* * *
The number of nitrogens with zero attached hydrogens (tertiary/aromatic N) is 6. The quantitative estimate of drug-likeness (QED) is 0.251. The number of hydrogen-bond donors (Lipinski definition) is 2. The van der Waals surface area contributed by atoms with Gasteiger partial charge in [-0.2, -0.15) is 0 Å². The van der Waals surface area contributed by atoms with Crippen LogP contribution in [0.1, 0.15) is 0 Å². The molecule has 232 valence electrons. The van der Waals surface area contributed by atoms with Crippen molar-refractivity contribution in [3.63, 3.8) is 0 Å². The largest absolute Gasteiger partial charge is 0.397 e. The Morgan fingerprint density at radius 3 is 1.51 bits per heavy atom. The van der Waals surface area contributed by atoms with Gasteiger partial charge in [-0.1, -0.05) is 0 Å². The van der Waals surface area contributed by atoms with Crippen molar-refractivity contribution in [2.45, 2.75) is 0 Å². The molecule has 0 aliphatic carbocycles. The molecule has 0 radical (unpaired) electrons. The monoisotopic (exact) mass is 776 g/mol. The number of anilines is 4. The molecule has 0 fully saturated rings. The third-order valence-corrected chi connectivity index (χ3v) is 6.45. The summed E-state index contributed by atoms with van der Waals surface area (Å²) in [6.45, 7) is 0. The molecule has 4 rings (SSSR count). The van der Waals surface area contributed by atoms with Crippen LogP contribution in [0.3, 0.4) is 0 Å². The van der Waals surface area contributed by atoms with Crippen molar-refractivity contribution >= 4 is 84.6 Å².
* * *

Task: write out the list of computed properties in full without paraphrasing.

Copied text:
The number of nitrogens with zero attached hydrogens (tertiary/aromatic N) is 6. The quantitative estimate of drug-likeness (QED) is 0.251. The number of hydrogen-bond donors (Lipinski definition) is 2. The van der Waals surface area contributed by atoms with Gasteiger partial charge in [-0.2, -0.15) is 0 Å². The van der Waals surface area contributed by atoms with Crippen LogP contribution in [0.1, 0.15) is 0 Å². The molecule has 232 valence electrons. The van der Waals surface area contributed by atoms with Crippen molar-refractivity contribution in [3.63, 3.8) is 0 Å². The largest absolute Gasteiger partial charge is 0.397 e. The Morgan fingerprint density at radius 3 is 1.51 bits per heavy atom. The van der Waals surface area contributed by atoms with Gasteiger partial charge in [-0.1, -0.05) is 0 Å². The van der Waals surface area contributed by atoms with Crippen molar-refractivity contribution in [2.45, 2.75) is 0 Å². The molecule has 0 aliphatic carbocycles. The molecule has 0 radical (unpaired) electrons. The monoisotopic (exact) mass is 776 g/mol. The number of anilines is 4. The molecule has 0 fully saturated rings. The third-order valence-corrected chi connectivity index (χ3v) is 6.45. The summed E-state index contributed by atoms with van der Waals surface area (Å²) in [6.45, 7) is 0. The molecule has 4 rings (SSSR count). The van der Waals surface area contributed by atoms with Crippen LogP contribution in [0.3, 0.4) is 0 Å². The van der Waals surface area contributed by atoms with Crippen molar-refractivity contribution >= 4 is 84.6 Å².